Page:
A Latin American market faces demolition – despite warnings from United Nations (UN) experts that its loss would threaten London’s cultural life.

The Government has given the green light to a compulsory purchase order (CPO) allowing Haringey Council to buy up Seven Sisters Indoor Market – also known as the Latin Village – as part of a regeneration scheme.

It means the council’s development partner Grainger will be able to demolish the existing buildings and build new flats and shops on the Wards Corner site in Tottenham.

Haringey Council leader Cllr Joseph Ejiofor has committed to providing a new market at Wards Corner, as well as a temporary site while work takes place, and the council has secured rent discounts and other support for traders to help with the transition.

UN experts had warned the CPO would have “a disproportionate impact on people belonging to minorities and their right to equal participation in economic, social and cultural rights” in a letter to the UK government in July 2017.

They added: “The market provides a dynamic cultural space, inclusive of people from a diversity of places and from different generations, that is a great example of London’s cultural diversity.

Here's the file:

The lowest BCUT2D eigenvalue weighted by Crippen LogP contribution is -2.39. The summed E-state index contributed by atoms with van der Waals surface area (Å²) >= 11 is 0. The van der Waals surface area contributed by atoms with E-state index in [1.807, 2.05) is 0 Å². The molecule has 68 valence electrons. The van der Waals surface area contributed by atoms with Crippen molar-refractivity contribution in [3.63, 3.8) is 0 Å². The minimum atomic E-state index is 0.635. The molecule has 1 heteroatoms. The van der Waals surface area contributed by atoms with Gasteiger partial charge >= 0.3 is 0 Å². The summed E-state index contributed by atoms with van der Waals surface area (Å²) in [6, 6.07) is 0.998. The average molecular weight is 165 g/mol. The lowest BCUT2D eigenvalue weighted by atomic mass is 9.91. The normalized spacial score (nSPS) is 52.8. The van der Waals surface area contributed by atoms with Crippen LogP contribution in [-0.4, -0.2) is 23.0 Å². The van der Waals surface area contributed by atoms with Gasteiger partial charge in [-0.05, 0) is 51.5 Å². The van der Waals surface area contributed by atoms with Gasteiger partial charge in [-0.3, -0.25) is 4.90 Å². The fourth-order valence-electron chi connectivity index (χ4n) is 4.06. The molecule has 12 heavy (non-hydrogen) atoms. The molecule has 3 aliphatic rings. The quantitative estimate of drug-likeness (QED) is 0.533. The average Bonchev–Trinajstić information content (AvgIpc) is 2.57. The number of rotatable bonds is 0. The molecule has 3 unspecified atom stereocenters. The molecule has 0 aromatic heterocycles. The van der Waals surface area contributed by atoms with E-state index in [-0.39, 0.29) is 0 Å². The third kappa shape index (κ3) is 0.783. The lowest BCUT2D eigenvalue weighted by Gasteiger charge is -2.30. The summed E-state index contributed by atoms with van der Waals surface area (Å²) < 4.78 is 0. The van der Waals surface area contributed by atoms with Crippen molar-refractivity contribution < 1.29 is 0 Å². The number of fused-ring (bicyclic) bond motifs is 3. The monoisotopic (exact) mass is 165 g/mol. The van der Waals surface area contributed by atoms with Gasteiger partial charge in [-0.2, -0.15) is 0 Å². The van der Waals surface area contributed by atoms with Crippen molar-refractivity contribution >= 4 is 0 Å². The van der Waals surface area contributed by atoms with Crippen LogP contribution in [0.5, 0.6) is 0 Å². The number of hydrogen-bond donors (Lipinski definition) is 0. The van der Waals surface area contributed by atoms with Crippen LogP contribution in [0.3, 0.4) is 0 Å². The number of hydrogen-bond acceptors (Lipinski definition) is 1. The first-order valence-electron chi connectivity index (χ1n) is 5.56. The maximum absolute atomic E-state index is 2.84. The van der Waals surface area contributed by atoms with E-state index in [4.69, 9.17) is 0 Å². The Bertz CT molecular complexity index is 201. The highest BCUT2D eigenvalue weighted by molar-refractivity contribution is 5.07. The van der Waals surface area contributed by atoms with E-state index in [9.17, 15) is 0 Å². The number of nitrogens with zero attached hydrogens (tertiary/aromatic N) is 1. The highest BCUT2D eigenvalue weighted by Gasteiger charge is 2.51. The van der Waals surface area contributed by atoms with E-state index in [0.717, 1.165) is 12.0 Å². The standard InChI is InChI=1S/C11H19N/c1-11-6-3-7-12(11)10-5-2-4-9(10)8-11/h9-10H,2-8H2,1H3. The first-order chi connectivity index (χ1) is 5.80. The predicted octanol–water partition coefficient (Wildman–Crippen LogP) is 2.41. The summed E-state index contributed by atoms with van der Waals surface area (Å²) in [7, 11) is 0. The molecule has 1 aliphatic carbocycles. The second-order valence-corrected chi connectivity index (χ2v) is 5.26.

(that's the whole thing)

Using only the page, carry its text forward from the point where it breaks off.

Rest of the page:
“The destruction of the market and scattering of the small businesses to other premises would not only seriously affect the economic situation of the people working there, but it would also make this cultural life simply disappear.”

But the secretary of state ruled that the CPO would help to promote the “economic, social and environmental well-being” of Seven Sisters in a decision published on January 23.

The decision to proceed with the CPO was taken in October 2016, when Haringey Council was run by Claire Kober’s Labour administration.

Since the CPO was submitted, the council has improved its offer to market traders, who will be allowed to relocate to a temporary site before work begins.

They will also benefit from fixed-term, subsidised rents and business support.

The council has committed to providing a new, permanent site for traders affected by the regeneration plan.

Cllr Joseph Ejiofor, who became council leader last May, previously said that going back on the deal with Grainger would cost the council millions of pounds in compensation payments.

Commenting on the CPO ruling, Cllr Ejiofor said: “We remain committed to a successful and sustainable Seven Sisters Market, supporting the market’s traders and their future success.

“This decision means that together with our development partner, Grainger, and working with the Latin traders, we can now move forward with plans to create a revitalised Seven Sisters.

“We expect this scheme to create hundreds of new jobs, quality retail space and nearly 200 homes, alongside a thriving new market.”

The Wards Corner regeneration scheme will provide 196 new homes – but none of the flats will be classed as affordable due to high development costs.

This is despite Haringey’s target of providing 40 per cent affordable homes on new developments.